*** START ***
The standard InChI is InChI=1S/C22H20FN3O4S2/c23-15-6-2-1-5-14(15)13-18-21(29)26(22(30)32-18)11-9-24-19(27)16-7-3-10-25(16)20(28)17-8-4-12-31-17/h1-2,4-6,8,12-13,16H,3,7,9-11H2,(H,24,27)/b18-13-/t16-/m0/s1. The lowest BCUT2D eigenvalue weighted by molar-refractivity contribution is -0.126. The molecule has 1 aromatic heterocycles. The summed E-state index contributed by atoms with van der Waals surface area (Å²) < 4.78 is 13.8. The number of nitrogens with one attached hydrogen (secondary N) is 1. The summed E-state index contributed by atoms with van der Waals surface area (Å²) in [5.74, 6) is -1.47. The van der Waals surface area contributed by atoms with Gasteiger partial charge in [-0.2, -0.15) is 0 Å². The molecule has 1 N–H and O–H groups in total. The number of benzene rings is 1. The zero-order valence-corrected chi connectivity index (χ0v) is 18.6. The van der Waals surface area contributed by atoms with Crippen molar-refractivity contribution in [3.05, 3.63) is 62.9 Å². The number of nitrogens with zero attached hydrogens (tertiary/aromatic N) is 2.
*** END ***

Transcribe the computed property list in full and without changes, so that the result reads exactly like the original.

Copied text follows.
The standard InChI is InChI=1S/C22H20FN3O4S2/c23-15-6-2-1-5-14(15)13-18-21(29)26(22(30)32-18)11-9-24-19(27)16-7-3-10-25(16)20(28)17-8-4-12-31-17/h1-2,4-6,8,12-13,16H,3,7,9-11H2,(H,24,27)/b18-13-/t16-/m0/s1. The lowest BCUT2D eigenvalue weighted by molar-refractivity contribution is -0.126. The molecule has 1 aromatic heterocycles. The summed E-state index contributed by atoms with van der Waals surface area (Å²) < 4.78 is 13.8. The number of nitrogens with one attached hydrogen (secondary N) is 1. The summed E-state index contributed by atoms with van der Waals surface area (Å²) in [5.74, 6) is -1.47. The van der Waals surface area contributed by atoms with Gasteiger partial charge in [-0.2, -0.15) is 0 Å². The molecule has 1 N–H and O–H groups in total. The number of benzene rings is 1. The zero-order valence-corrected chi connectivity index (χ0v) is 18.6. The van der Waals surface area contributed by atoms with Crippen molar-refractivity contribution in [3.05, 3.63) is 62.9 Å². The number of nitrogens with zero attached hydrogens (tertiary/aromatic N) is 2.